Length 10.25 km (6.4 miles)
Pictures courtesy of the creative folks at Flickr CreativeCommons. Thanks!
Definitely the best route to run from the center of Nantes is up the Erdre River. There are paths along both banks, heading upriver for many kilometers, and the scenery is always nice: elegant buildings, pleasant neighborhoods, the university campus, woods, a Japanese garden, and lots of colorful boats and boaters of all shapes and sizes.
|Along the Erdre, photo by gemineo|
NOTE: Don't confuse the Erdre with Nantes' main river, the Loire. The Erdre flows into the Loire in Nantes, slipping the last 800 meters through the St. Felix Canal tunnel, past the old town. The Loire itself doesn't lend itself to nice running trails, with loud roads lining either side.
This route goes up the south bank for 5 km, crosses a bridge at Joneliere, and heads back along the other side.
So, if you've now laced up your running shoes, let's get to it!
The route starts at Quai Ceineray, where Rue de Strasbourg exits the north end of the old town. This spot is an old harbor, where river boats once unloaded their freight.
|St. Felix bridge span, photo by Diane Naoned|
|Running towards the Isle de Versailles, photo by zamito44|
The route description here is easy enough: just stay along the river. In a few spots, you need to go inland a bit to get around a woods, but just always keep heading left get back to the water, keeping the river on your left side.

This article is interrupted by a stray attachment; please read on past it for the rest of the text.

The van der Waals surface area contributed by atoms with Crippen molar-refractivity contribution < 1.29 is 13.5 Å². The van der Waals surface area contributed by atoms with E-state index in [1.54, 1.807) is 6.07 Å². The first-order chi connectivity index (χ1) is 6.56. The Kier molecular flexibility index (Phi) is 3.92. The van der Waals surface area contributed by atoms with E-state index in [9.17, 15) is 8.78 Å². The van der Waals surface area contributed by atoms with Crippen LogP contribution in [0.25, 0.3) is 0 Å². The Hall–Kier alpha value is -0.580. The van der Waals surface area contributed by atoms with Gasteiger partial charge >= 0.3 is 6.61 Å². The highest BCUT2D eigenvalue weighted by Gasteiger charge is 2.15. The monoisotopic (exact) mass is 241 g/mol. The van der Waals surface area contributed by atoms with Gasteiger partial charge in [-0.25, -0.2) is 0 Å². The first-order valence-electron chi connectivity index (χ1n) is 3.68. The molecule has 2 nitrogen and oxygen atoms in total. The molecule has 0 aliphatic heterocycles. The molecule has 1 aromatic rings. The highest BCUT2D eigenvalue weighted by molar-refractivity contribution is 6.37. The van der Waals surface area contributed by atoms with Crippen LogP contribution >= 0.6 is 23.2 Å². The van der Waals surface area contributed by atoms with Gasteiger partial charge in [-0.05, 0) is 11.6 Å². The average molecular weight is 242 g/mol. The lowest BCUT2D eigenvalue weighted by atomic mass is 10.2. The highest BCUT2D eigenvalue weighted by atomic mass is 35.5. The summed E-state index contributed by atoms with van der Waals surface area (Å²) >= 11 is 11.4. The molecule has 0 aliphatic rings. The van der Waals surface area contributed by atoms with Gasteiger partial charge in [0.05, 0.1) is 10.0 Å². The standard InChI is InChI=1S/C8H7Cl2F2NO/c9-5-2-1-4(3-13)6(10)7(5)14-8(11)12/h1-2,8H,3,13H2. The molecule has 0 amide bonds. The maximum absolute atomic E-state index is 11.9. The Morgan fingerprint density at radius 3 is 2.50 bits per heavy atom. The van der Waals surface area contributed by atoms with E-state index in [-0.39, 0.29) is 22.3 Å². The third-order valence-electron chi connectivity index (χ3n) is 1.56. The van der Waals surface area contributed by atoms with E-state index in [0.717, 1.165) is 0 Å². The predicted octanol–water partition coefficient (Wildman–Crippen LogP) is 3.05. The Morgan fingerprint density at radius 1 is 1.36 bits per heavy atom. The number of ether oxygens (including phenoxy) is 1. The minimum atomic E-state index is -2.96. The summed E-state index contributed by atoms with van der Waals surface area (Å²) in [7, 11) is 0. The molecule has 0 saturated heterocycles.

|Talk about colorful: houseboats on the Erdre, photo by Diane Naoned|
In just 400 meters, you'll see a pedestrian bridge to the Japanese garden on the island, Isle de Versailles.
After the next bridge, where the Bateaux Nantais dock is located, there is a sign "Gare Fluvial", where you head down to the footpath at the side of the water. Most of the rest of the way, there is no more riverside road, just the quiet path.
|Rowboats on the Erdre, photo by Diane Naoned|
|Erdre boardwalk, photo by Mypouss|
Two kilometers later, after passing a boat club, you'll come to the turn-around point, where two bridges cross the river together at Joneliere. You need to go over the first bridge, the railroad bridge with the one long arch. The second bridge, the loud car-bridge for the NB44 road, has no pedestrian/bicycle lane. First run under the railroad bridge, then turn right to get onto the ramp which will take you up and over the bridge. Another ramp will take you down on the other side.
|Joneliere, photo by Guillaume Boisseau|
So now you just run back again. Similarly, part of the way has only a walking path, part of the way follows parallel to a street. But the streets are fairly quiet on this side as well.